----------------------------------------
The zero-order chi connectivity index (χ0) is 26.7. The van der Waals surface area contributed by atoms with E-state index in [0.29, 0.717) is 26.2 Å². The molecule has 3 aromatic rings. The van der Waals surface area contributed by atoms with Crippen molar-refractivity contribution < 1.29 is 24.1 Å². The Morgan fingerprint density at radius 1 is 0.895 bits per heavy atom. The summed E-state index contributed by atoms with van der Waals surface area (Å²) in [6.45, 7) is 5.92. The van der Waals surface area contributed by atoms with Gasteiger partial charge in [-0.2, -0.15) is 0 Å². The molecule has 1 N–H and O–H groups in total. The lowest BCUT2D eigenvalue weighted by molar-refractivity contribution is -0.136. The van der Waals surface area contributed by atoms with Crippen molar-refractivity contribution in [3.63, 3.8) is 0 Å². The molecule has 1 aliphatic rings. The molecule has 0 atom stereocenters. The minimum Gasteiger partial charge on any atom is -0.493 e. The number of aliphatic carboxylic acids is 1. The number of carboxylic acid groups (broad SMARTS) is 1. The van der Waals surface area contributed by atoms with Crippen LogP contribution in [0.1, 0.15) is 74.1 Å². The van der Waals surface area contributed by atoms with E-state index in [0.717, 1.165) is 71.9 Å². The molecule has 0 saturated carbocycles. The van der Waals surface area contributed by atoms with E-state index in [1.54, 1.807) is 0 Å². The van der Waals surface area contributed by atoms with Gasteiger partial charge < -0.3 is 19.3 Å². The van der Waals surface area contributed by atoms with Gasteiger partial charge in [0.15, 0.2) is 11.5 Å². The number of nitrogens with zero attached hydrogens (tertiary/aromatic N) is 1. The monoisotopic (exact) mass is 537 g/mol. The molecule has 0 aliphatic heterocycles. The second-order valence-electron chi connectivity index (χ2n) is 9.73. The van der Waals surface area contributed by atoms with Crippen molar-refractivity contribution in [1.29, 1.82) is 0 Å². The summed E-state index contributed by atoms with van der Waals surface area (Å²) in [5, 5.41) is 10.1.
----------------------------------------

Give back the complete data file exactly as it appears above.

The zero-order chi connectivity index (χ0) is 26.7. The van der Waals surface area contributed by atoms with E-state index in [0.29, 0.717) is 26.2 Å². The molecule has 3 aromatic rings. The van der Waals surface area contributed by atoms with Crippen molar-refractivity contribution < 1.29 is 24.1 Å². The Morgan fingerprint density at radius 1 is 0.895 bits per heavy atom. The summed E-state index contributed by atoms with van der Waals surface area (Å²) in [6.45, 7) is 5.92. The van der Waals surface area contributed by atoms with Gasteiger partial charge in [-0.2, -0.15) is 0 Å². The molecule has 1 N–H and O–H groups in total. The lowest BCUT2D eigenvalue weighted by molar-refractivity contribution is -0.136. The van der Waals surface area contributed by atoms with Crippen molar-refractivity contribution in [3.63, 3.8) is 0 Å². The molecule has 1 aliphatic rings. The molecule has 0 atom stereocenters. The minimum Gasteiger partial charge on any atom is -0.493 e. The number of aliphatic carboxylic acids is 1. The number of carboxylic acid groups (broad SMARTS) is 1. The van der Waals surface area contributed by atoms with Crippen LogP contribution in [0.1, 0.15) is 74.1 Å². The van der Waals surface area contributed by atoms with E-state index in [0.717, 1.165) is 71.9 Å². The molecule has 0 saturated carbocycles. The van der Waals surface area contributed by atoms with E-state index in [1.54, 1.807) is 0 Å². The van der Waals surface area contributed by atoms with Gasteiger partial charge < -0.3 is 19.3 Å². The van der Waals surface area contributed by atoms with Gasteiger partial charge in [0.15, 0.2) is 11.5 Å². The number of nitrogens with zero attached hydrogens (tertiary/aromatic N) is 1. The monoisotopic (exact) mass is 537 g/mol. The molecule has 0 aliphatic heterocycles. The second-order valence-electron chi connectivity index (χ2n) is 9.73. The van der Waals surface area contributed by atoms with Crippen molar-refractivity contribution in [1.29, 1.82) is 0 Å². The summed E-state index contributed by atoms with van der Waals surface area (Å²) in [5, 5.41) is 10.1.